Herpangina (also known as mouth blisters or vesicular pharyngitis) is typically caused by Coxsackie group A viruses. In few cases it can be triggered by Coxsackie group B infection and echoviral infection. All these viruses are the members of Enterovirus genus and Picornaviridae family.
Coxsackie herpangina is a severe febrile pharyngitis. It affects predominantly babies and young children.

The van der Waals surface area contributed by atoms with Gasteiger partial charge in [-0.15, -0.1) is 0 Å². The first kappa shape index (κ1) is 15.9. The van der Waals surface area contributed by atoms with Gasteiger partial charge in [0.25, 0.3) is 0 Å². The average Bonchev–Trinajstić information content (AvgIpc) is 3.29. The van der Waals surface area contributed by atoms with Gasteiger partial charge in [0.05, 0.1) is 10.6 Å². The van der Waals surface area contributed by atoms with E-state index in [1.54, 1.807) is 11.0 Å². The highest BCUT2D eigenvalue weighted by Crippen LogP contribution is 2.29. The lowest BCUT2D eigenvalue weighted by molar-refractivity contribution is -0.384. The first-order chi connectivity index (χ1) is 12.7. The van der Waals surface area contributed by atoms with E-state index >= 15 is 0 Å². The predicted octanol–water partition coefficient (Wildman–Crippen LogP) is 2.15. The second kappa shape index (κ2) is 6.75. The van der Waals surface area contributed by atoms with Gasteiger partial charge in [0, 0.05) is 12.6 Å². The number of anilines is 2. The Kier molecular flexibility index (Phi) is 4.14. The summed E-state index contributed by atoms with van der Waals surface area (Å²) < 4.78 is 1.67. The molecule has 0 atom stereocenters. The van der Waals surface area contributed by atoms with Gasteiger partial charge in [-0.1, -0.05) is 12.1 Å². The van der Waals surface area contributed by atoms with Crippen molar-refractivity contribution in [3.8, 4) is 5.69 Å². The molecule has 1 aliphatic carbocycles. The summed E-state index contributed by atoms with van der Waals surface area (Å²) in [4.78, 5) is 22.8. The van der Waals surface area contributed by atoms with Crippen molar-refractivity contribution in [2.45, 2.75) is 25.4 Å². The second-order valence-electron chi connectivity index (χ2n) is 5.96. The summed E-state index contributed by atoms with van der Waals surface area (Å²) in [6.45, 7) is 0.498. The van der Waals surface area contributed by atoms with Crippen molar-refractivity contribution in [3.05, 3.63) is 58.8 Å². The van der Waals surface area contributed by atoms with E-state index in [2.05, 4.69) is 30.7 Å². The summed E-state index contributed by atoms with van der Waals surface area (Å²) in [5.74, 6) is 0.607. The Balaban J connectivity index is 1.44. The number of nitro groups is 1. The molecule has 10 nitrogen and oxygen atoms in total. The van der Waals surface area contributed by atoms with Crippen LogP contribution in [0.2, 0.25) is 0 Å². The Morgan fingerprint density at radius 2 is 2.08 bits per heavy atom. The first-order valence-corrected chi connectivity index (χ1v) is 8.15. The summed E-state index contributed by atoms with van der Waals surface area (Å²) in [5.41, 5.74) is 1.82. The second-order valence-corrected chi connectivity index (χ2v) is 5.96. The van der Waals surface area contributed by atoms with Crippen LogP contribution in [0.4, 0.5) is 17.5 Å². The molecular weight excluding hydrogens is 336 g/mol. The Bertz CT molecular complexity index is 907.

There is an abrupt onset of fever and sore throat with discrete vesicles on the posterior half of the palate, pharynx, tonsils, or tongue. The vesicles progress into ulcerations that heal spontaneously in 7-8 days.
The disorder is self-limited and resolves in 1-2 weeks.
Diagnosis rests on clinical findings; virus isolation is usually not required.
The treatment of herpangina is symptomatic; specific antiviral therapy is absent.